By Emily Codik
By Valeria Nekhim
By Hannah Sentenac
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By Carla Torres
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By Carina Ost
By Laine Doss
For months I'd watched that banner flap enticingly above the Alton Road storefront. Bold red script promised Johnny V's Kitchen would open soon, offering Killer Hoagiesª and vegetable wraps.
Frankly, it was the wrap part that caught my attention. It seemed about time. After all, am I the only person around here to have latched on to this wrap craze? Those multicolor tortillas rolled up with all manner of filling, from Thai chicken to teriyaki tofu, seem to be everywhere except Miami Beach. (On a recent trip to Minneapolis I spied a gaggle of downtown wrap shops.) It's not as if South Florida hasn't caught on. Coral Gables has a wrap place. So does the Grove. Ironically, Fort Lauderdale even boasts a popular spot named South Beach Wrap Cafe. But no wraps on South Beach.
For a while it looked as if one of the places I'd fallen for, Rosie's World Famous Wraps in the Grove, was expanding to Lincoln Road. A sign in a shop window between Meridian and Euclid avenues teased me for months before it mysteriously disappeared.
Then came the banner trumpeting Johnny V's Kitchen. Would this sign also turn out to be an empty promise? I asked around and discovered that a grand opening was definitely scheduled for mid-June, and that the force behind the place was none other than Johnny Vinczencz, a.k.a. "the Caribbean Cowboy," chef-proprietor at Astor Place, where a mango- or wasabi-encrusted entree runs somewhere around 25 bucks. I'm as happy as anyone to pay such a price for Vinczencz's excellent and innovative food, but I confess I wasn't quite sure what to expect of a wrap and sandwich joint run by the guy.
One recent Sunday, in need of refreshment after a morning of intense garage sale-ing with my neighbor, I noticed a couple walking into the little red, white, and blue Alton Road storefront I'd been eyeing for so long. It had opened! And there was even a parking spot out front, which we immediately seized. We walked in, found a table along the wall, and hoisted ourselves onto shiny red vinyl and chrome bar stools. From our uncomfortable perches, we examined the neatly arranged rows of wine and beer bottles on the glass shelves behind a sleek, marble-topped counter. On another shelf are Johnny's own pickles and exotic condiments, such as sweet habanero pickles and papaya applesauce, which are made on the premises. The jar- and bottle-stocked shelves are meant to evoke a country store, but the mirrored and white-tiled walls decorated only with stark black-and-white photographs create an almost sterile ambiance.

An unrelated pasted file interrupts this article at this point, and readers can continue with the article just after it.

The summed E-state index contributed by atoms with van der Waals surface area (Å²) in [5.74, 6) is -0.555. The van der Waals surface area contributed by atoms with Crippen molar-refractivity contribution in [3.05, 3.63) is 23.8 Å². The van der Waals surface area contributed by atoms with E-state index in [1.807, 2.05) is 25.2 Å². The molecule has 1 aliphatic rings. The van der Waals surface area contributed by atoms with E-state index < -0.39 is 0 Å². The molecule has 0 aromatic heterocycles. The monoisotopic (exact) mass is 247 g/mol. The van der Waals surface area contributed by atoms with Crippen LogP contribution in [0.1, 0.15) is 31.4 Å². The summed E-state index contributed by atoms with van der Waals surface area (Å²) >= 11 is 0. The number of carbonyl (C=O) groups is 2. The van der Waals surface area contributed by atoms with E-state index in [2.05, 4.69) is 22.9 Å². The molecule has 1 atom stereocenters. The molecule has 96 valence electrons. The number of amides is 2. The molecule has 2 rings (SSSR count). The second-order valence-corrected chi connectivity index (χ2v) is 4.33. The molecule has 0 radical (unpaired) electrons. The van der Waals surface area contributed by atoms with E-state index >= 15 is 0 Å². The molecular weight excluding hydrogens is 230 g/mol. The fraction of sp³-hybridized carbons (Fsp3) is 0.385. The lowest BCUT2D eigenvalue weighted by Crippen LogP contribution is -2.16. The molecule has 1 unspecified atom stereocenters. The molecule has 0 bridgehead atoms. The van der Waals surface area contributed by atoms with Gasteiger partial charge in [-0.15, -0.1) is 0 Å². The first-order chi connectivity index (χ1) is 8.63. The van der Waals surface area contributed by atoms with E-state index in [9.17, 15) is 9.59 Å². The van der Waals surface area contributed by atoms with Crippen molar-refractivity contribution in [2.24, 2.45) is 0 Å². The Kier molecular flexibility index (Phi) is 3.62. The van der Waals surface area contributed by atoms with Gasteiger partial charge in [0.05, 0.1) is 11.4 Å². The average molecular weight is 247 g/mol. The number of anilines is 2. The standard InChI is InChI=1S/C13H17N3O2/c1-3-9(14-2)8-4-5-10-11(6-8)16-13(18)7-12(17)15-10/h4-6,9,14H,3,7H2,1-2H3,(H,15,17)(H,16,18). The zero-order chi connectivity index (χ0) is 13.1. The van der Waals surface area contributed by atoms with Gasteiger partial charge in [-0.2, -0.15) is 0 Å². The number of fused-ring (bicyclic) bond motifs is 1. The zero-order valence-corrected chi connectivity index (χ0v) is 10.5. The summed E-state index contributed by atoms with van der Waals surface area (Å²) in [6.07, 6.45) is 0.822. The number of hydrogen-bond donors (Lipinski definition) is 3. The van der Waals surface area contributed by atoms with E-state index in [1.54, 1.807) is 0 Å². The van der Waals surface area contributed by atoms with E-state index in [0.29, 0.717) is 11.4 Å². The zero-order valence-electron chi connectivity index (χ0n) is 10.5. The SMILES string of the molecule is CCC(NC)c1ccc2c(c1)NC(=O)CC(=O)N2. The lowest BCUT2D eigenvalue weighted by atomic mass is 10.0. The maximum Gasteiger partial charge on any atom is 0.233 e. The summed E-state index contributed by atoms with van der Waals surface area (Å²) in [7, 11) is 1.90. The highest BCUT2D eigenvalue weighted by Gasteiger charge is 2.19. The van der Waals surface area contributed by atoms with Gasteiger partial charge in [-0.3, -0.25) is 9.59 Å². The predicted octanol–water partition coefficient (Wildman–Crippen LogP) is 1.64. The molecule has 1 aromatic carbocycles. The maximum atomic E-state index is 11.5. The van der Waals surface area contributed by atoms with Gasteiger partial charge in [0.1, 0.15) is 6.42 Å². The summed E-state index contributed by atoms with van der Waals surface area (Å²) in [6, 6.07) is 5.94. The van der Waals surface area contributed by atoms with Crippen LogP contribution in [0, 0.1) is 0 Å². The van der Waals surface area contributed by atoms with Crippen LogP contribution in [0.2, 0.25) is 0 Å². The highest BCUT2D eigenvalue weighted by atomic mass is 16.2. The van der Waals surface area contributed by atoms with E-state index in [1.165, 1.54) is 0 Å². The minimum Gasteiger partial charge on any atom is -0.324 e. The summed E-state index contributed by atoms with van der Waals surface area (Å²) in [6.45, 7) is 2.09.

With fewer than 30 seats along two counters and five or six bar-style tables for two or four, the place doesn't lend itself to segregating smokers. Despite the breeze provided by swiveling ceiling fans, even a lone smoker can stink up the room. The narrow space is not conducive to large groups, nor does it invite leisurely meals.
Rather, the pace is quick, pushed along by a young and personable staff. A pony-tailed waiter made his way to our table with photocopied menus (one page, with dishes listed on both sides), returning within moments to take our drink orders. The beverage selection includes fresh-squeezed orange and vegetable juices, melon punch, iced teas, sodas, beers, and wines, but no hard liquor. Johnny V's offers more than a dozen wines by the glass, and I chose an Italian pinot grigio. I also asked for some water. My friend opted for mango iced tea. The wine and tea arrived just as we had begun to cool down from the oppressive heat outside. But no water.
While scanning the menu, I noticed that wraps were clearly not featured. But my heretofore dieting friend pointed out some great comfort-food dishes, announcing, "I'm sorry. I can't be good today." With hoagie choices such as St. Louis barbecued and chopped rib meat, a fully loaded Reuben, and pot roast with gravy, who could blame him? He settled on the garlic-pepper roast beef Killer Hoagieª with barbecue potato chips, and he also ordered a side of cole slaw and a basket of fries. I, on the other hand, was still looking forward to one of those exotic wraps. Unfortunately, after scouring the back and front of the menu, I located only one. It was described as a "politically correct" spiked and grilled vegetable wrap with a chipotle vinaigrette. Given all the other interesting options, I quickly got over my wrap infatuation. For example, the very first listing under "house specialties" -- fresh tuna salad with basil-roasted-garlic mayo, onions, peppers, cucumber, tomato, and lettuce -- intrigued me.
"Are there a lot of greens with the tuna salad?" I asked our distracted waiter.
"No," he replied, going on to explain that it's a hoagie garnished with greens.
"Hmm. I really feel like a salad," I said.
"Try the red curry tuna served on a bed of mixed lettuces," he suggested.
"Sounds good. Could you also bring that water?"
We sipped our drinks and anticipated a great meal. In just a few minutes we were staring at a basket of steaming brown fries and a bowl of mango-studded cole slaw. We flagged down our waiter to ask for ketchup and some silverware. After delivering menus to a table of pierced and tattooed new arrivals and then chatting with one of the waitresses behind the counter, he produced a small plastic cup of Katie's Kickn' Catsup.ª Though paler and runnier than the standard bottled version, this spicy concoction smacked of fresh summer tomatoes with a dose of sugar and a hint of hot pepper.